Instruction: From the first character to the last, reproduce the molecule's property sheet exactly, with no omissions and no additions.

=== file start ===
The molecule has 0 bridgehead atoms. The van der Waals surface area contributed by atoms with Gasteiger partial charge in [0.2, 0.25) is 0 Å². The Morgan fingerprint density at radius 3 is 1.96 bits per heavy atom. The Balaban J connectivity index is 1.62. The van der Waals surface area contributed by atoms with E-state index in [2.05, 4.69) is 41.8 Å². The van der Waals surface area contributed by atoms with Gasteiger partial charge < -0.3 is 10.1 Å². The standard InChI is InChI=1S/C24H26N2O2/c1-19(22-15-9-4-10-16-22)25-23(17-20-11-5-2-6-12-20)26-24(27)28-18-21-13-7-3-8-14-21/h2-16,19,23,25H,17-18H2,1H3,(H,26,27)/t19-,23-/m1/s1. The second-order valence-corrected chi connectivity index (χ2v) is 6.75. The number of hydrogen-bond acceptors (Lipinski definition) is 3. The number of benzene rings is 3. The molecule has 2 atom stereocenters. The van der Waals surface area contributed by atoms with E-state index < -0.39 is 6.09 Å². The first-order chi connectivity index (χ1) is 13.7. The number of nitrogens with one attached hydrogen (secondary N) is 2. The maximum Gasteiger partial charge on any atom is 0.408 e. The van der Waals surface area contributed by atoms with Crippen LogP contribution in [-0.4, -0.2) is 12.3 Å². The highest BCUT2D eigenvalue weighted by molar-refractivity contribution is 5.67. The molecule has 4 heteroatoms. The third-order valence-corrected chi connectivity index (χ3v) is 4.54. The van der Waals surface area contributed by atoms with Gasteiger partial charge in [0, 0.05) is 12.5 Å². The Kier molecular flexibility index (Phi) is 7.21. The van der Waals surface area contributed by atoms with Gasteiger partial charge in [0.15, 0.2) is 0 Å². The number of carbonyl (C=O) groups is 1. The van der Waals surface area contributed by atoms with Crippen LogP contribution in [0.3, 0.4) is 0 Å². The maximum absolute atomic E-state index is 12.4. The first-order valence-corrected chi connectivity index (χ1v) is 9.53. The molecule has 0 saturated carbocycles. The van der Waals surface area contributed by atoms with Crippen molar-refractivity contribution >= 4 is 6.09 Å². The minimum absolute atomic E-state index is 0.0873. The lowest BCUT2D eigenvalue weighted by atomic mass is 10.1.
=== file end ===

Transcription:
The molecule has 0 bridgehead atoms. The van der Waals surface area contributed by atoms with Gasteiger partial charge in [0.2, 0.25) is 0 Å². The Morgan fingerprint density at radius 3 is 1.96 bits per heavy atom. The Balaban J connectivity index is 1.62. The van der Waals surface area contributed by atoms with E-state index in [2.05, 4.69) is 41.8 Å². The van der Waals surface area contributed by atoms with Gasteiger partial charge < -0.3 is 10.1 Å². The standard InChI is InChI=1S/C24H26N2O2/c1-19(22-15-9-4-10-16-22)25-23(17-20-11-5-2-6-12-20)26-24(27)28-18-21-13-7-3-8-14-21/h2-16,19,23,25H,17-18H2,1H3,(H,26,27)/t19-,23-/m1/s1. The second-order valence-corrected chi connectivity index (χ2v) is 6.75. The number of hydrogen-bond acceptors (Lipinski definition) is 3. The number of benzene rings is 3. The molecule has 2 atom stereocenters. The van der Waals surface area contributed by atoms with E-state index < -0.39 is 6.09 Å². The first-order chi connectivity index (χ1) is 13.7. The number of nitrogens with one attached hydrogen (secondary N) is 2. The maximum Gasteiger partial charge on any atom is 0.408 e. The van der Waals surface area contributed by atoms with Crippen LogP contribution in [-0.4, -0.2) is 12.3 Å². The highest BCUT2D eigenvalue weighted by molar-refractivity contribution is 5.67. The molecule has 4 heteroatoms. The third-order valence-corrected chi connectivity index (χ3v) is 4.54. The van der Waals surface area contributed by atoms with Gasteiger partial charge in [0, 0.05) is 12.5 Å². The Kier molecular flexibility index (Phi) is 7.21. The van der Waals surface area contributed by atoms with Gasteiger partial charge in [0.15, 0.2) is 0 Å². The number of carbonyl (C=O) groups is 1. The van der Waals surface area contributed by atoms with Crippen LogP contribution in [0.3, 0.4) is 0 Å². The maximum absolute atomic E-state index is 12.4. The first-order valence-corrected chi connectivity index (χ1v) is 9.53. The molecule has 0 saturated carbocycles. The van der Waals surface area contributed by atoms with Crippen molar-refractivity contribution >= 4 is 6.09 Å². The minimum absolute atomic E-state index is 0.0873. The lowest BCUT2D eigenvalue weighted by atomic mass is 10.1.